Spotlight on Humanities Alumni: Mary Kokinda
Education: BA (English & Film Studies), University of Rochester; MA (Inclusive Education), Warner School of Education
Current city/state of residence: Brighton, NY
Job Title: Teacher
Employer: Pittsford Schools, NY
Community activities: Foster Parent, Horizons at Warner School Teacher in summer, connected with Buffalo Pugs & Small Breed Rescue Group
When and how did you choose your major?
I began thinking that I would be a math major, eventually turned math teacher, but I had always been an avid reader and enjoyed writing so taking more English courses was a natural inclination. Along the way I discovered Professor Johnson who taught an English/Film course. His personality and lectures captivated me. In my junior year I finally declared my double major in English and Film Studies on paper! Additionally, my uncle, who is a Creative Director in Advertising in NYC, advised me to get a broad education like an English degree because it could be applied to so much and gave you rich background knowledge. I also knew it was an important choice in case I ever decided to become a teacher.
What did you do immediately after graduation? How did you decide to take that path?
I remember telling everyone that my plan was not to have a plan because I still didn’t know what I wanted to do or who I wanted to be. I had a close friend who had moved to NYC so I moved in with her and four other people in a studio apartment in Manhattan. (None of us were ever home so sharing a small space wasn’t as bad as it sounds!) I was able to work as an assistant to my uncle for a while and was quickly schooled in the minutia of working in a major city – I needed a new wardrobe and a new confidence! When one of my many roommates, a younger girl, left to return to college in the fall, I responded to a voicemail that had been left for her on the message machine (this was pre-cell phone world) from the production office for a feature film. The girl had been a production assistant (PA) on Sex and the City, which had wrapped, but they called her to interview for the feature film they were about to begin shooting. I called back explaining that I had on-set experience (I had just watched my uncle’s crew film commercials for three days) and that I was available. The next day I was hired. After a fantastic experience working as an Office Production Assistant for the movie The Family Man (with Nicholas Cage) I returned to Rochester, my hometown, having realized that living in the city was not for me, but totally satisfied that I tried that path. In fact, the movie itself seemed to echo my life, as it’s essentially the story of a man who realizes that less can be more and that money or fame is not the same as success.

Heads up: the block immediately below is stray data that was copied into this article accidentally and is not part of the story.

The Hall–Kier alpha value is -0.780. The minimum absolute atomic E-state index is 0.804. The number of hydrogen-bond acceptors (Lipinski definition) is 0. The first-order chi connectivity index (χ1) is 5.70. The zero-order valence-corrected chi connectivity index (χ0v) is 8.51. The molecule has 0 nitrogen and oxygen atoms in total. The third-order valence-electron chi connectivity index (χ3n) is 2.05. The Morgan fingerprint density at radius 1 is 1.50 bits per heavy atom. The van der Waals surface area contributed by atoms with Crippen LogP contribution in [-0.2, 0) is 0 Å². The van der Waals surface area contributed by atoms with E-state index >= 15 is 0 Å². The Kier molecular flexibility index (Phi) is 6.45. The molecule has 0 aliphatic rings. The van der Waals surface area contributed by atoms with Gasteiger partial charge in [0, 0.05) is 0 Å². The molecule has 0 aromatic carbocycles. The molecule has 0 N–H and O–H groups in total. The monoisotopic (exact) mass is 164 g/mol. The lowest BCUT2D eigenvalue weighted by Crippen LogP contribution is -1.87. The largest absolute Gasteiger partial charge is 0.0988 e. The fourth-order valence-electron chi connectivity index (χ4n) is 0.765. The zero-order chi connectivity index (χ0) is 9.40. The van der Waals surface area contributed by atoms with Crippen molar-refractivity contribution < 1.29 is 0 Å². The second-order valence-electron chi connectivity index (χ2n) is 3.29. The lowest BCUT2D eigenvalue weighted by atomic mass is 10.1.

What do you do now and why did you choose this career?
As I sat on film and commercial sets I was always drawn to the children. In fact, I’d been working off and on as a nanny all throughout high school and college. After living in NYC I tried living in LA to see if the more residential, suburban atmosphere would be the right setting for me as I continued to work in the film industry. My connections were all mid-project and I ended up being a nanny for the actor Thomas Gibson who was starring in the tv show Dharma & Greg at the time. Deep in my heart I knew that I would eventually work with kids and again I returned to my hometown of Rochester. I absolutely love being a teacher however I am so glad that I took the risks I did right after college and had experiences in the other world, film, that captured my attention. It has made me a better teacher for sure.
What skills, tools, or knowledge from your major have been most useful to you since graduation?
Knowing how to write well and communicate my thinking has been the most useful skill that I honed in my college experience. My professors were demanding and I was even scared of their high expectations but it brought out the best in me.
How do you stay connected with the University?
I have continued to take course work at the Warner School. I also work at Horizons at Warner. And I love getting Rochester Review in the mail!
What advice do you have for current students?
I was always able to approach any of my UR professors for support or advice. I’m not a very social person so each interaction with professors was anxiety-provoking for me, however it was worth it every time. The professors love what they do and they care. They were always willing to help me since I was willing to make the effort to be open with them. I encourage all college students to reach out to their professors and connect with them.